By: Brian Sikma
The past few weeks have seen a rapid series of developments take place with respect to our nation’s foreign policy goals. In the first part of September we saw the President continue his reluctance to speak out forcefully against Iran’s nuclear pursuits. Iran has repeatedly insisted that it is enriching uranium for peaceful and civilian purposes. To believe this line, and assume that Iran is limiting its program to only meeting its energy needs, is overly optimistic at best and terribly naïve at worst.
Former Senators Dan Coats and Charles Robb, and retired General Charles Wald, recently analyzed the Iranian situation and concluded that by 2010 Iran will have enough weapons-grade uranium enriched to fuel a nuclear device. Their conclusion factored in only the enrichment plant at Natanz and was made before the revelation that there is another small enrichment facility built into a mountain at Qom. The addition of this plant could further reduce the time line that Iran is working with on this project. Since the concept of a nuclear armed Iran became a serious possibility, observers, analysts, and other experts have repeatedly updated their projections with shorter and shorter estimates for when Iran will become only the second rogue state with nuclear capabilities.
Beginning after the last day of the Bush Administration, our nation has lacked a comprehensive approach to dealing with the building storm swirling around Iran’s nuclear ambitions. In the free world the nation that has continued to pose a significant moral and potential military objection to Iran’s action has been our ally in the Middle East: Israel. While Washington continues to solace itself with platitudes of peace and promises of dialogue, there is reason to believe that some in the position to shape US policy with Iran are hoping that Israel will play the bad cop role in this precipitous situation. But this is not an instance in which our country can afford to be a part-time, one-part player on the world stage.
In this near crisis we must not continue to abdicate our national position of responsibility and leave it to others to resolve this problem. Every diplomatic and military option must be on the table. Whether or not we like this obligation is irrelevant because our position in the world, the magnitude of the threat posed directly to us by Iran, and the grim consequences of inaction compel us to do something. Unfortunately, doing nothing or resorting to dialogues not backed up by a common commitment to realistic goals or a firm final policy position all form an array of poor choices we can choose from.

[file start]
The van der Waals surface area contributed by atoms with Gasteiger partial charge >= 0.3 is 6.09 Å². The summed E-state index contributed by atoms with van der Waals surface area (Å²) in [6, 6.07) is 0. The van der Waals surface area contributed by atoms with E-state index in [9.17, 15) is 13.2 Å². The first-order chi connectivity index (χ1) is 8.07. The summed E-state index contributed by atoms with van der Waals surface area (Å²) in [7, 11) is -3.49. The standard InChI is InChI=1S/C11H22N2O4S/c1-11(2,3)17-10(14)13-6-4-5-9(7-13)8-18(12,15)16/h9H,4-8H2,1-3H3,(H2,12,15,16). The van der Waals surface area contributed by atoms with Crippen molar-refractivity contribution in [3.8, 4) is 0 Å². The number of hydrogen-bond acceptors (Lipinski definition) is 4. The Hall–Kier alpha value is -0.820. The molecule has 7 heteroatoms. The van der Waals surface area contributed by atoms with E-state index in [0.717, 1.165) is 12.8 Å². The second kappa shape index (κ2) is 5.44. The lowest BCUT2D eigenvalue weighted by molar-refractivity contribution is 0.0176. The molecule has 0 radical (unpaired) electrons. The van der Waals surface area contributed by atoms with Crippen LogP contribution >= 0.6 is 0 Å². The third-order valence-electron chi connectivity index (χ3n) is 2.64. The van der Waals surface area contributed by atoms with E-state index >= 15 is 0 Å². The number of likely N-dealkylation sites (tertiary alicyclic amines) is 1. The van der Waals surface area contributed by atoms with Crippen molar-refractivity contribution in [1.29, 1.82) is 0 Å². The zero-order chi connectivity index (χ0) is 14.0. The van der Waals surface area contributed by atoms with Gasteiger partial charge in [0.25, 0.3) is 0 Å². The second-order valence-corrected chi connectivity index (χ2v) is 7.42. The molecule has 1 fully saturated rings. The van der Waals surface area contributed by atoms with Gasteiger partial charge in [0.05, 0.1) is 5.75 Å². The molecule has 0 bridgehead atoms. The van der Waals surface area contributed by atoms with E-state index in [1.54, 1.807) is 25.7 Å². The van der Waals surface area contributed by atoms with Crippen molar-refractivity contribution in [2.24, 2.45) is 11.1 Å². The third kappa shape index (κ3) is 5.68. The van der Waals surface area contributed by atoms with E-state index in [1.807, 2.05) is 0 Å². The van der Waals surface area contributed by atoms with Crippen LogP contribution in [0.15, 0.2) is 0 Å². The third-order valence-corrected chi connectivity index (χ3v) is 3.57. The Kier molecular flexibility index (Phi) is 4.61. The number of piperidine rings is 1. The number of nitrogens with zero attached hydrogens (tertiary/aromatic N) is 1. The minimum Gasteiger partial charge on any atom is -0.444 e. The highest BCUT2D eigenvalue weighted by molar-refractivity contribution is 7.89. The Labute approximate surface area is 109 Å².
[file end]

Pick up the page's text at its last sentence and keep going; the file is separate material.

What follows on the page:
Related to the forward progress of Iran in acquiring nuclear weapons and perfecting and testing delivery systems is our voluntary withdrawal of key missile defense elements from Europe. In a sudden, though not unexpected move, President Obama surrendered the diplomatic achievements made by some of his predecessors in announcing that we will not deploy 10 missile interceptors to Poland and build an advanced radar and tracking station in the Czech Republic. Although they came under intense pressure from Moscow to not cooperate with the United States, these nations chose freedom over following the heavy-handed dictates of their former masters.
In making the brave choice to become part of our nation’s global missile defense system, Poland and the Czech Republic put their faith in us and in the success of our policy. The people of these countries and their leaders vividly recall what it was like to live in oppression and since they have escaped their shackles they have pursued liberty and state sovereignty with zeal. Their decision to become an integral part of our effort to neutralize the threat of WMD-tipped ICBMs was not only one of cold decision-making, but also a symbol of their willingness to put national sovereignty ahead of regional appeasement, to reinforce their separation with Russia, and assert their own security needs and their own view of what must be done to protect against 21st Century threats.
Our decision to abandon full-scale development of missile defense in Europe not only undermines the position that Poland and the Czech Republic have taken on their regional stage, it ungratefully leaves them to bear the shame of having to explain why they put their trust in a super power that is only interested in keeping the commitments it finds convenient. These nations took a risk with us and by extension we have a duty to lead them well. Abruptly folding the alliance and leaving them with nothing to show for their risk exposure discredits our credibility with the nations that matter.
Extending beyond the consequences for our European policy, eliminating missile defense initiatives in Europe dramatically hurts our capacity effectively respond to the Iranian threat before a catastrophic event materializes. By presenting a bolder diplomatic front – something the present administration has not done – and backing such forceful words with meaningful action both inside the region and within the ranges of Iran’s missile capabilities, we can achieve a far more meaningful result than we are on track to get right now. The old adage to speak softly and carry a big stick still rings true today, and replacing it with unfounded hope and unwise change carries a heavy penalty.